EX-99.1 2 dex991.htm TRANSCRIPT Transcript

Exhibit 99.1

Transcript of Warren E. Buffett’s Comments Regarding First Quarter 2009 Operating Results

What I call our operating earnings, which would be the earnings before any gains or losses from securities or derivatives or any other transactions of that sort, the operating earnings will be, after tax, about $1.7 billion against $1.9 billion last year. And as I told you, we’re lucky in this particular period to be in the insurance and utility business. They are relatively unaffected by the recession, whereas most of our other businesses are anywhere from significantly to drastically affected by the recession. We had an underwriting profit in our insurance business. It was a little larger than last year. Our float increased a couple of billion. That was primarily due to a transaction that was announced with Swiss Re which occurred in March in which they bought what’s known as an adverse loss development cover and gave us 2 billion Swiss francs for that. And that’s very very long float. The probability is that we will not pay out on that probably for at least 15 years and maybe a bit longer. So that’s long duration float. And that’s what accounts for the $2 billion, roughly, $2 billion gain in float. The utility business earnings are reported down somewhat, but there were two items that account for that. One is that, on our Constellation Energy deal, which blew up last year, we reported a significant gain on it, we’ve got a bunch of Constellation stock. And that is marked to market and goes through our income account every day in theory, but certainly every quarter. And Constellation was down somewhat during the quarter. So that got charged against the utility earnings. And a larger item was a payment, and the final payment, in terms of options that were issued 10 years ago, which had the effect of increasing Berkshire’s interest in MidAmerican, which we like. But we wrote a check, a significant check, with MidAmerican to buy out the option. And that got recorded as an expense in the first quarter. The utility earnings are more than satisfactory, but those two items hit it. Then when you get into all of our other businesses, with just a couple of exceptions, those businesses are basically down. I mean they’re all getting hit to varying degrees by the recession.

So, that’s basically the operating earnings story. Our book value per share went down about 6% in the first quarter, which is the combination of security markets and the fact that the credit default swaps, which I’m the one responsible for writing them. That experience has turned worse even since I wrote the annual report in terms of bankruptcy. So that loss, or potential loss, we’re actually still funds ahead by a substantial margin, but that potential loss, and I would say expectable loss, is reflected in the first quarter figures. And of course there’ve been some bounce back since March 31st, but that’s pretty much the story of the first quarter. We ended the quarter with cash equivalents of about $22.7 billion excluding any cash at the utility or the finance company operations. But we spent $3 billion of that the next day on a Dow Chemical preferred. So we actually ended effectively, one day later, the quarter with a little less than $20 billion in cash. We always keep a significant amount of cash at the parent company, not at the regulated subsidiaries, so that whatever comes along, we’re prepared for. And that’s pretty much the story of the first quarter. And I wouldn’t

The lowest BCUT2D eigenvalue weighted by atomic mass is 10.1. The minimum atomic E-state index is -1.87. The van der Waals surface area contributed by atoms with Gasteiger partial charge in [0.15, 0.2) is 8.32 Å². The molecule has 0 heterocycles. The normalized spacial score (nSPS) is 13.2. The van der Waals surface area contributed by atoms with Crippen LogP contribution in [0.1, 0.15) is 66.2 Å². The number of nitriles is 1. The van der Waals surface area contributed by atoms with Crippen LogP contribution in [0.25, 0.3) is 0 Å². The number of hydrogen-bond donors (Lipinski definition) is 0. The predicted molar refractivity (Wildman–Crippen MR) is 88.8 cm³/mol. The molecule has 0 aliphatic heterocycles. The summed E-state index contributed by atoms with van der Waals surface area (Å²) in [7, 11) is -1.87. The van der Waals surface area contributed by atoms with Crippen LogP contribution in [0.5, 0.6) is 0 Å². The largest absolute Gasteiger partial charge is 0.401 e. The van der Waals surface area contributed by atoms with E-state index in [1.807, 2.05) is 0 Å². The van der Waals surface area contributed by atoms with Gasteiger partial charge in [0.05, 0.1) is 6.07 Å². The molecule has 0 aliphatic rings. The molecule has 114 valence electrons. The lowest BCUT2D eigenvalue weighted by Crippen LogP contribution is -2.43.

be surprised, I guess I would almost be surprised if the opposite happened, if the world changed much over the remainder of the year. I think that we will continue, barring some huge natural catastrophe, we will do quite well on insurance. We will do well in the utility operation and we won’t do well on most of the other operations. But we will have significant operating earnings, which I mentioned is about $1.7 billion the first quarter. If you look at our operating earnings, $1 billion or a little more that comes from MidAmerican, from our energy business, basically we’re going to leave in that business. There are all kinds of opportunities to do things even within our present subsidiaries. There are lots of projects that promise decent returns. So you should not think of that $1 billion or so as being available to us at the parent company. It would be if we wanted it to be, but as a practical matter, we’re going to leave it all in. The rest of the earnings are available to us in cash, plus or minus any change in the float, to do anything that’s interesting that comes along. So that’s an abbreviated summation of the first quarter. We will put out the 10-Q next Friday after the close.